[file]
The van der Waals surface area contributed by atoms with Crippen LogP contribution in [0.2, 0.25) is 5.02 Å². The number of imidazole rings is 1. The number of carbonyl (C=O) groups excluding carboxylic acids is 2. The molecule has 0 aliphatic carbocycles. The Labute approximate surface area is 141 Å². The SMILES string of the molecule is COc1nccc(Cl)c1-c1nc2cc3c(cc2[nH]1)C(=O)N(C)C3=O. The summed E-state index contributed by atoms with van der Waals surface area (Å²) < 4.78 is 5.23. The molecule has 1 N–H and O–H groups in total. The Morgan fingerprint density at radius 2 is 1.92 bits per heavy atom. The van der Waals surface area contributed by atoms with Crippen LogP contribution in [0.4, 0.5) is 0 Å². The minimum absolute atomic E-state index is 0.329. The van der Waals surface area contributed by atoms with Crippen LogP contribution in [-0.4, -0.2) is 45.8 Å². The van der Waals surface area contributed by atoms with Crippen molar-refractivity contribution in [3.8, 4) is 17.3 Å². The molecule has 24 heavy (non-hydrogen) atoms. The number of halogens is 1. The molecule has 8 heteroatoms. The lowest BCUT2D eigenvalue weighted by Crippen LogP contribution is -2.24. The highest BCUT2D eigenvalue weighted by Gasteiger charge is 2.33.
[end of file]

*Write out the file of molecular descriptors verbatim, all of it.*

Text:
The van der Waals surface area contributed by atoms with Crippen LogP contribution in [0.2, 0.25) is 5.02 Å². The number of imidazole rings is 1. The number of carbonyl (C=O) groups excluding carboxylic acids is 2. The molecule has 0 aliphatic carbocycles. The Labute approximate surface area is 141 Å². The SMILES string of the molecule is COc1nccc(Cl)c1-c1nc2cc3c(cc2[nH]1)C(=O)N(C)C3=O. The summed E-state index contributed by atoms with van der Waals surface area (Å²) < 4.78 is 5.23. The molecule has 1 N–H and O–H groups in total. The Morgan fingerprint density at radius 2 is 1.92 bits per heavy atom. The van der Waals surface area contributed by atoms with Crippen LogP contribution in [0.4, 0.5) is 0 Å². The minimum absolute atomic E-state index is 0.329. The van der Waals surface area contributed by atoms with Crippen LogP contribution in [-0.4, -0.2) is 45.8 Å². The van der Waals surface area contributed by atoms with Crippen molar-refractivity contribution in [3.8, 4) is 17.3 Å². The molecule has 24 heavy (non-hydrogen) atoms. The number of halogens is 1. The molecule has 8 heteroatoms. The lowest BCUT2D eigenvalue weighted by Crippen LogP contribution is -2.24. The highest BCUT2D eigenvalue weighted by Gasteiger charge is 2.33.